Modifications and Accommodations in the Music Room

Modifications and accommodations happen daily in every classroom in Ontario. Teachers strive hard to make sure that their students have the necessary tools and supports to help them achieve the expectations of the Ontario Curriculum or modified goals. The following are some of the accommodations and/or modifications that I have used this year with a focus on the most common tool used in music…instruments!

When you ask my students what their favorite part of music is, many of them would answer quickly that they like using the instruments. I agree, instruments are AWESOME, but they can also be very challenging for students with impairments in fine motor skills, breath control, impulse control or visual acuity. To help these students, try a few of the following tricks…

  1. Xylophones- Most xylophones have removable bars for students who are overwhelmed with all of the notes laid out before them. I take the bars off that the students don’t need to play a particular song. I also rearrange the bars to make sections of the music more playable for some students. For example, I will move the E and F bars away from the G and A bars so that the student can more easily see the space between the two and identify them as separate. Selecting only part of the melody or accompaniment can also give students with processing difficulties a chance to keep up with the pace of the music. For my students with impulse control challenges, I give them a heads up that while I am giving the instructions I will be holding their mallets and as soon as we start playing I will return them. Furthermore, improvisation can be your student’s best friend on the xylophone as it takes the pressure off of playing specific notes. Finally, metallophones have much better contrast for students with visual impairments than regular xylophones.
  2. Recorders- To help students match their fingers to the right holes on the recorder, I have used small pieces of coloured electrical tape. I put a small piece of blue on the first hole of the recorder and put a small piece of blue on their pointer finger of their left hand. I add one finger at a time and work towards removing the tape when the student is ready. I have also matched a colour coded system to the music that they are reading. For students who have large challenges in fine motor skills, I have also taped the back hole for the first section of the year to let them focus on the front holes.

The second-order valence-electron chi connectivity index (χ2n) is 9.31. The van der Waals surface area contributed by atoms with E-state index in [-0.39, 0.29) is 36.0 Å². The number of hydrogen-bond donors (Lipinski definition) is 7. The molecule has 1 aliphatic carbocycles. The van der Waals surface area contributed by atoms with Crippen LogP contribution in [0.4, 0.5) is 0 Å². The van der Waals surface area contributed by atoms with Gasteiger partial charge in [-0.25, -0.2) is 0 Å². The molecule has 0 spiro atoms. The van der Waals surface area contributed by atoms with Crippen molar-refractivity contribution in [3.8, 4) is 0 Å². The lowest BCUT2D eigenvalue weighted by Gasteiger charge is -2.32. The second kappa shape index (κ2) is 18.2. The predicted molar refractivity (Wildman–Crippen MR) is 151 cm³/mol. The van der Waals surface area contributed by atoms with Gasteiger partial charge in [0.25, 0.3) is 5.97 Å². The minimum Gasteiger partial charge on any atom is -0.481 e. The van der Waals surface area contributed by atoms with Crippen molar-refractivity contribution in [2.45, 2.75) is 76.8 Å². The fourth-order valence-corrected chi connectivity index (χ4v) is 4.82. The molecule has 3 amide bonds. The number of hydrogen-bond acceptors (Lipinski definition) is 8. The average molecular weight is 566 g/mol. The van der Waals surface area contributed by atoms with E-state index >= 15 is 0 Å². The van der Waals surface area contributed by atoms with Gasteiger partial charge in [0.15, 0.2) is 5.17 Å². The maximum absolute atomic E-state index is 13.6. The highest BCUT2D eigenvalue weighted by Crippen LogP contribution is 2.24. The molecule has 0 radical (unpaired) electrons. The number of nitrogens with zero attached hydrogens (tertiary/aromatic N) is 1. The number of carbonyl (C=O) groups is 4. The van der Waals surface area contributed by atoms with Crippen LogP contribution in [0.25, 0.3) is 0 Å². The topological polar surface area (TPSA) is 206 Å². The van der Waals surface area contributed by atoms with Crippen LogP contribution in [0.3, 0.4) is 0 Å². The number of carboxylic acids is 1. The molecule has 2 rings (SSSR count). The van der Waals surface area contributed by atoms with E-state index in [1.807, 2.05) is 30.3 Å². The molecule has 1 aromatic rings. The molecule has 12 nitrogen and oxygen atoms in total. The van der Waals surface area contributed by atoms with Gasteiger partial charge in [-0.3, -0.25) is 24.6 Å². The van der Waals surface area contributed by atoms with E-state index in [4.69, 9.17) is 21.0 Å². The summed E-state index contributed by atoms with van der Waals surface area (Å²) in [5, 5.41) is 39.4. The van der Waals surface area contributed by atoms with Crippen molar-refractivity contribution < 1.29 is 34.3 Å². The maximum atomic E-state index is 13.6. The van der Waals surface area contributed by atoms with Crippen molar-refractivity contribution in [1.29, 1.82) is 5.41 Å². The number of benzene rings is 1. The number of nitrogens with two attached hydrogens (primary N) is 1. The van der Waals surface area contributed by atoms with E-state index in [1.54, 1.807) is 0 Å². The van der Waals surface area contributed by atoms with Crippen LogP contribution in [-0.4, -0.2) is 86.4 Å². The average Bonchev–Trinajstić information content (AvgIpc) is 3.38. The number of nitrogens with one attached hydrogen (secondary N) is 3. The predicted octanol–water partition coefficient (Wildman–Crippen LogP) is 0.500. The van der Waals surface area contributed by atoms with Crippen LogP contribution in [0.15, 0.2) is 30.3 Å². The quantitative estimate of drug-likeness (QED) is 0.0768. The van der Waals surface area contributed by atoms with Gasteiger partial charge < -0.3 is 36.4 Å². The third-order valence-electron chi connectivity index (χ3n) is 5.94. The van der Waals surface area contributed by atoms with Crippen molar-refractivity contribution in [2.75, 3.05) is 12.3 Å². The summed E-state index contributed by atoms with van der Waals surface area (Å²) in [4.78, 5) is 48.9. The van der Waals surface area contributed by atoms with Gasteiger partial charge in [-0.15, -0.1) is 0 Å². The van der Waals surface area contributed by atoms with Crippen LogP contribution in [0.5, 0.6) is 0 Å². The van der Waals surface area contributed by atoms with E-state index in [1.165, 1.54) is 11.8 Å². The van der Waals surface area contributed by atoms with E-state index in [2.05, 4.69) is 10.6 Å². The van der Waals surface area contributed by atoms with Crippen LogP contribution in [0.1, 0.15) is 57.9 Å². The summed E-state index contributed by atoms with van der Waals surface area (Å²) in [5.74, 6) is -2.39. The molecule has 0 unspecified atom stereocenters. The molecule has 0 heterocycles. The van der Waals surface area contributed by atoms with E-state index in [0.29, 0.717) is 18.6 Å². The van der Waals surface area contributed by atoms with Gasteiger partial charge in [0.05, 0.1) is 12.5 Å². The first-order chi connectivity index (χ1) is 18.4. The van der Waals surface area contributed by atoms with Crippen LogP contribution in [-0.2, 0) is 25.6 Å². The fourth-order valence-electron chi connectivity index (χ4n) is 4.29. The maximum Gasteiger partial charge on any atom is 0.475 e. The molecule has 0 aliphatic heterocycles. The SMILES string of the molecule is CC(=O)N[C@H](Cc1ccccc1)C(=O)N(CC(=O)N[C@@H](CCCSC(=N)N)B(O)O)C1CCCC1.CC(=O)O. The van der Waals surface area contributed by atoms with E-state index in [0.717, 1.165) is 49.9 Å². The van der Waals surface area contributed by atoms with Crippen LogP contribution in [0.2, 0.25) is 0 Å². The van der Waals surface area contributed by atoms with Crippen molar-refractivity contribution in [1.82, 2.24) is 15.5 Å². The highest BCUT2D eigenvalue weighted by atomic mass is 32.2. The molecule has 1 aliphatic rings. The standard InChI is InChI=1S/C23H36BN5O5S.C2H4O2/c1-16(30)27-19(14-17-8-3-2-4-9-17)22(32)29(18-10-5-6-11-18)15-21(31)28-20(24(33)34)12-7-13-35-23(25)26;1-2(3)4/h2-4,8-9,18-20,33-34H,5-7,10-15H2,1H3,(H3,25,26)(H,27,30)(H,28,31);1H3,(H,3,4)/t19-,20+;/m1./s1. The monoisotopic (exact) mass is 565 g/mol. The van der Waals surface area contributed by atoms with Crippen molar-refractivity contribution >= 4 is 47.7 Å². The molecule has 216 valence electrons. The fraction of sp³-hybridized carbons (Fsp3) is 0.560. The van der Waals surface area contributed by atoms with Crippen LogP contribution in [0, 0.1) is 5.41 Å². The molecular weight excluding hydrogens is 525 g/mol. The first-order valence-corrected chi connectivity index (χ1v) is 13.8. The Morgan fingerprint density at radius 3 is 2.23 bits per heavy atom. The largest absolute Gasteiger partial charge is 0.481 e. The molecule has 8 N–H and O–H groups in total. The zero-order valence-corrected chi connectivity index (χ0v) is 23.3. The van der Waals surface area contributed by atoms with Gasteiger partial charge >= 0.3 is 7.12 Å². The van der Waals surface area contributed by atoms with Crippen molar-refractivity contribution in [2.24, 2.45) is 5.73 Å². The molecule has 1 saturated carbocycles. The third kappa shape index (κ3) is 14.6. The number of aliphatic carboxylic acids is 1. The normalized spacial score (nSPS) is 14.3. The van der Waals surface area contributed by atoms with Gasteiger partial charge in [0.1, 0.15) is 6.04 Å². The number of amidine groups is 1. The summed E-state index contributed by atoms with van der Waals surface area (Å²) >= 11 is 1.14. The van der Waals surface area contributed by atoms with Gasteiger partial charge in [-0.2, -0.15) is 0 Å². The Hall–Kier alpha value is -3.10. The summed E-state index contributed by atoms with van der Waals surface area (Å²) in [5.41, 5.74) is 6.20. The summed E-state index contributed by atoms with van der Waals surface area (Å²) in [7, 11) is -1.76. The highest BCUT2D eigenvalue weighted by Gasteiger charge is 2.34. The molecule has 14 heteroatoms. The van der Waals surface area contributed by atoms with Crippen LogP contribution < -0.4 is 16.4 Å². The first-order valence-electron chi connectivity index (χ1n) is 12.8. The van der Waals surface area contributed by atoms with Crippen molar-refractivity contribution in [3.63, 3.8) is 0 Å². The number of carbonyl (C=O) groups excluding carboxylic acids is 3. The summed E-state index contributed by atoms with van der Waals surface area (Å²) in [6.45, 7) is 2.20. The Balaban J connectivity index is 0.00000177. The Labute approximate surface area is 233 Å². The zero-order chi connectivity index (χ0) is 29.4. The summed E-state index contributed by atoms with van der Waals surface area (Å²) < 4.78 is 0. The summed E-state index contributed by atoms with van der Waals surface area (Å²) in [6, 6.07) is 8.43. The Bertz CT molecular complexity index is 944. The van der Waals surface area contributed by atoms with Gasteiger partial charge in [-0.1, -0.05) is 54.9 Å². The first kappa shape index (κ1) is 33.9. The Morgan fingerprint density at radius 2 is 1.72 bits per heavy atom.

3. Drums and Percussion Instruments- When it comes to the percussion family, instrument choice becomes very important. Maracas, bells and guiros are some of the more difficult instruments to use to produce clear rhythms. Rhythm sticks and bucket drums are a much better choice as the sound is more easily produced and controlled. Another helpful tool is to use words to learn rhythms. Using words to help students learn rhythms is great for all students but is especially important for students who need extra support. From the tabla in India to the taiko drum in Japan, there are so many countries that use words to share rhythms. Simple or repetitive words are much more accessible than musical notation for many students.


Photo of Erin G

Meeting the Challenge – What to Do With Immersion/Francophone Students in your Core French Classroom

     Imagine the following scenario. A former French Immersion student for the past 5 years transfers schools and winds up in a Grade 6 Core French classroom and is subjected to a year of learning basic vocabulary, how to conjugate “er” verbs and doing skits with “AIM” hand gestures. What a nightmare – and our Core French students think that they have it rough!
Over the years, I have had several competent French-speaking students who end up in the Core French stream for a variety of reasons. It can be quite daunting as a teacher to try to effectively accommodate and integrate them into the classroom. It’s almost like having a first year university student suddenly join your Grade 8 History class. I also find, somewhat ironically, that they can be even more challenging to deal with than your neediest students and actually pose the same problem. The difficulty becomes how involve them in the class in a way that they remain interested and motivated to keep challenging themselves as French learners.
     This year, I have a student in one of my classes who is a fully bilingual Francophone who went to all francophone school up until the end of Grade 6. After conferencing with him at the beginning of the year, he felt most comfortable learning alongside the rest of the class. I obviously altered the scope of the work and assessments and in consultation with him, designed some individual project. I still noticed that he wasn’t bursting with motivation (perhaps he never was) but still felt guilty at the thought of his languishing away.
     Finally in a conversation, it came up that he really enjoyed the time I had him working with a group of students on their pronunciation for a presentation. Suddenly, I had an idea. One of my most vivid memories of being in French Immersion in high school was getting to speak in small groups with an older (very good-looking by the way) student from France named Yves. We would go visit with him and just spend the time having a natural, relevant conversation. I thought this could serve two purposes: Charles would feel valued as an expert helping his peers and my students would also benefit by increasing their conversational skills.
Every Friday, I reserve the last 20 minutes of the period for Charles to lead the discussion group. Students must then report back to me and demonstrate the new language they learned so that everyone is accountable on all fronts. So far, it’s been a welcome experience for everyone.